It is obvious that we live in extraordinary political times in the UK. On the last two occasions that the British electorate has been called to the polls (for the EU referendum and the 2017 General Election), the results have confounded expectations. Taking a longer-term perspective on British political trends might help to explain why
Post-war British political history can be divided into two long eras of consensus that are book ended by shorter periods of ‘contest’ (or challenge to the consensus); periods from which subsequent consensus emerged.
The first consensus began in the early 1950s following Labour’s surprise landslide in 1945. Though initially contested by the Conservative Party, a political agenda based around support for the welfare state and a significant level of state ownership of strategic industries survived until the 1970s.
This consensus was contested throughout the 1970s and resulted in the election of the Thatcher governments. Eventually, as the Labour Party tends to take longer to adapt to the new political mood than the Conservatives, a new consensus emerged with New Labour embracing many facets of the established neo-liberal economic order by the 1990s. Certainly, all General elections between 1992 and 2010 were fought not on fundamental differences in ideology, but on relatively modest differences in fiscal policy (some social issues aside, these elections were effectively debates about the allocation of a couple of percentage points of GDP).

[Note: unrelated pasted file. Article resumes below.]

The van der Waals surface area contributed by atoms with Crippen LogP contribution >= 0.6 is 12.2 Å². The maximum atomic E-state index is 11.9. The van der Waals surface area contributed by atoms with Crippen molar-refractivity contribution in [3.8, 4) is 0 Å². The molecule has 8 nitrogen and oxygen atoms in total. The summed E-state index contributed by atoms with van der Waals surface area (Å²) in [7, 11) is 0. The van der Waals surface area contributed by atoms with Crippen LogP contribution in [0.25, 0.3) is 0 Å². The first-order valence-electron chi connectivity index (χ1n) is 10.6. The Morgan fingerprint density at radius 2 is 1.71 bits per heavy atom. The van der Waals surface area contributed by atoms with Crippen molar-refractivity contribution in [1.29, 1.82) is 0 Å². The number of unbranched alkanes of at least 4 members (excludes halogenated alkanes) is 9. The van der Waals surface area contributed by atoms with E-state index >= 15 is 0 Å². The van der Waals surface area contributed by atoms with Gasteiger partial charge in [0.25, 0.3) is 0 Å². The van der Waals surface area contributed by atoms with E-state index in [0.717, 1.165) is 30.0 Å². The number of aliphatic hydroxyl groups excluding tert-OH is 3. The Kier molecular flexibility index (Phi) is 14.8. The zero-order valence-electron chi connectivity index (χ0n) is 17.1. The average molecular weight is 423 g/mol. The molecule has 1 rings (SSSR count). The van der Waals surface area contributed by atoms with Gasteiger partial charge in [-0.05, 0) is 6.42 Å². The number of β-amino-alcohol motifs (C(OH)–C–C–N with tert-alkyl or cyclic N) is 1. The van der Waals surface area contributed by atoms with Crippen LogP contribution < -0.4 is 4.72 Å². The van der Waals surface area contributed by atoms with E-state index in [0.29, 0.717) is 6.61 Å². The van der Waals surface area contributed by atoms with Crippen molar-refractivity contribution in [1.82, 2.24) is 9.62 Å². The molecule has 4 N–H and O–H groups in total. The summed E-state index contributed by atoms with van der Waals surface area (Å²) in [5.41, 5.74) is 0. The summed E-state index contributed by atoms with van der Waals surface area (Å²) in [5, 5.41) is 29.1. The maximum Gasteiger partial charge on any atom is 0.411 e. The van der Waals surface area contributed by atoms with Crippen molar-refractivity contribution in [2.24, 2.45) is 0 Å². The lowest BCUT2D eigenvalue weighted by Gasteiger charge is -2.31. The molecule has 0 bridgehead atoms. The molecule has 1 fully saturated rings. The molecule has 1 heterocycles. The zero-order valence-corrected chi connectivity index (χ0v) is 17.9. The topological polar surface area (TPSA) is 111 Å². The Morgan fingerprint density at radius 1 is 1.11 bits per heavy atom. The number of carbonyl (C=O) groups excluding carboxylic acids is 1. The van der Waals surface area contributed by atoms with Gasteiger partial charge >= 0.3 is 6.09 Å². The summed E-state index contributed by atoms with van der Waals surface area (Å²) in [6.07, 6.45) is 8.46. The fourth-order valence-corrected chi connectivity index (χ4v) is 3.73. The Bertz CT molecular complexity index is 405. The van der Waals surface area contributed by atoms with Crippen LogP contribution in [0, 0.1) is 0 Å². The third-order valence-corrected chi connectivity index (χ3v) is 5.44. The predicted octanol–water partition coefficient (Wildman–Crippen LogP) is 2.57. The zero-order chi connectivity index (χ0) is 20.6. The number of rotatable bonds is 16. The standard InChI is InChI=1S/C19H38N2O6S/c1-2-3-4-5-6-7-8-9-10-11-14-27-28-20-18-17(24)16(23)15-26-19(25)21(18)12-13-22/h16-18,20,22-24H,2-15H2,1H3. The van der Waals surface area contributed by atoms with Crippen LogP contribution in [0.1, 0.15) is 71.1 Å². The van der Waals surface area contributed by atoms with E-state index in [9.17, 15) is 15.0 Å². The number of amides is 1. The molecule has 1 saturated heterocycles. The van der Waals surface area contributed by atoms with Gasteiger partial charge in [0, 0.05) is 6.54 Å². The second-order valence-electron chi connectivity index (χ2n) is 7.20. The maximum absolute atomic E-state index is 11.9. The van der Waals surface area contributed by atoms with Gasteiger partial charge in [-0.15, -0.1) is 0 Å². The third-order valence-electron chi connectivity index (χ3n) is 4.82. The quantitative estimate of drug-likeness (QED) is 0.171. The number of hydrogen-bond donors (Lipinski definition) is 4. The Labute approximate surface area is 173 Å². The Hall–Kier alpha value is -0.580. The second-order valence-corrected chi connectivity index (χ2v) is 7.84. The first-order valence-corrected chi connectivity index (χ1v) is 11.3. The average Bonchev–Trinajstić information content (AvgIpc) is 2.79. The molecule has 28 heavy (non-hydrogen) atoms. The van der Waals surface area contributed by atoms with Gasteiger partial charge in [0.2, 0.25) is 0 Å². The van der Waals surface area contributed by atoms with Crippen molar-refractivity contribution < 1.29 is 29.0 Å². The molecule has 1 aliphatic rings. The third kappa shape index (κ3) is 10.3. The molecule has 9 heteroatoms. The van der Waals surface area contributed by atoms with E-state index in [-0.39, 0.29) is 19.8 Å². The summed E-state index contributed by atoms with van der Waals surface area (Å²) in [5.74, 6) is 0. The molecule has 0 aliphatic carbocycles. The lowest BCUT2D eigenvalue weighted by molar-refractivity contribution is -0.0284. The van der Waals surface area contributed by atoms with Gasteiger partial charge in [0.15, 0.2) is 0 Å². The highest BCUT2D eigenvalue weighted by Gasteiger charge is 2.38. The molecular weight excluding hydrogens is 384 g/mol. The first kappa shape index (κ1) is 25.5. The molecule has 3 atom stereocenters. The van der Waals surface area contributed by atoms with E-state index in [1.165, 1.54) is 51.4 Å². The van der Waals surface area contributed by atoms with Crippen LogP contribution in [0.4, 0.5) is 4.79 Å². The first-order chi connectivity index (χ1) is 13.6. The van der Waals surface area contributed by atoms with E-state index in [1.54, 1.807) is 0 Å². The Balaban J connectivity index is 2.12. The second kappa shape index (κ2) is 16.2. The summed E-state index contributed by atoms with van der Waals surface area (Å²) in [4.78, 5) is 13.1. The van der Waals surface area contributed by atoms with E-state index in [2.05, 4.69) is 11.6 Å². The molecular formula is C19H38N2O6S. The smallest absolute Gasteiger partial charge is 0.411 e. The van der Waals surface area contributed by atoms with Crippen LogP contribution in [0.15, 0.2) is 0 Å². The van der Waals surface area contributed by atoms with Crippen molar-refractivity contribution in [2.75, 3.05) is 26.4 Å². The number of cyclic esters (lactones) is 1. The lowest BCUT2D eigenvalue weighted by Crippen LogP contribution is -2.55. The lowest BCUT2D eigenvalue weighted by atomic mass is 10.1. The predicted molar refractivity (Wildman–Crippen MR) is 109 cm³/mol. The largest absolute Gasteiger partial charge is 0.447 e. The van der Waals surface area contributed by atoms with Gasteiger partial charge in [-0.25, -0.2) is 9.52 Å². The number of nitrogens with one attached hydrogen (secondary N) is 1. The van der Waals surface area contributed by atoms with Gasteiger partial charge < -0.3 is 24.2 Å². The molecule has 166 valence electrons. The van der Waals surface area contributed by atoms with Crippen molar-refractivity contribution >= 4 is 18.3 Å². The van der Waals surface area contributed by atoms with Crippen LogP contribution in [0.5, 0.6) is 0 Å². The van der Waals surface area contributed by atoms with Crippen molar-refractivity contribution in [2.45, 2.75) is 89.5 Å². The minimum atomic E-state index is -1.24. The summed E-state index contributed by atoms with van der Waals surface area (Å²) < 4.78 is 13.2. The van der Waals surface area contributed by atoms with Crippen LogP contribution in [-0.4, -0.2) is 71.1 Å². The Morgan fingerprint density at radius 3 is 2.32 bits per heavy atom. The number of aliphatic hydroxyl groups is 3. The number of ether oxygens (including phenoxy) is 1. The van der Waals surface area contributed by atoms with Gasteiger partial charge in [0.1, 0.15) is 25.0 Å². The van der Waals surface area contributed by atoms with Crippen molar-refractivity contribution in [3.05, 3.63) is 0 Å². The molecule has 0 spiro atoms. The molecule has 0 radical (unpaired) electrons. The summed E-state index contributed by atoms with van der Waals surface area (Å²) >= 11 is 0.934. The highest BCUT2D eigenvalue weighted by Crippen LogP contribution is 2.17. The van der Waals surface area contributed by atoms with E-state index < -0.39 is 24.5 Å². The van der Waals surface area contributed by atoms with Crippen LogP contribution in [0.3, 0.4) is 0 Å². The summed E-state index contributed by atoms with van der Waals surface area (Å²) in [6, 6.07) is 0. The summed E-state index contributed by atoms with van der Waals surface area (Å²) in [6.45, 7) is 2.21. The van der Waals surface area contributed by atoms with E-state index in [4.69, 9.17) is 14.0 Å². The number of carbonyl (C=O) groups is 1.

In periods of contest new issues emerge and politics becomes less predictable. For example, Labour’s shock landslide in 1945, Heath losing the ‘Who governs?’ election in 1970 and closely contested elections with hung parliaments. The parallels with our current era are obvious.
We are not suggesting there is any inevitability about this, it is merely an interesting hypothesis. If the hypothesis is right, the key question would be to identify the issues at stake in the new contest and identify the characteristics of new consensus that might emerge. Recent political debates have been dominated by Brexit and the UK’s place in the world. However, this focus masks other deeply felt cleavages in British politics and society around issues such as intergenerational fairness (as exemplified in the debates around pensions, care and housing), inter-regional fairness (as London and the South East are on different growth trajectories to the rest of the country) and even the role of government itself (as antipathy towards politics and politicians grows, this is more than a mere lack of trust and more a questioning of the legitimacy of politicians to govern).
The outcome from this is far from clear, with some tensions suggesting a lighter touch for central government and others calling for greater intervention. However, on balance it does feel like any new political dawn will involve a re-orientation of the political centre ground further to the left than in the previous era, particularly in relation to the regulation of business, the regulation of markets and in terms of workers’ rights.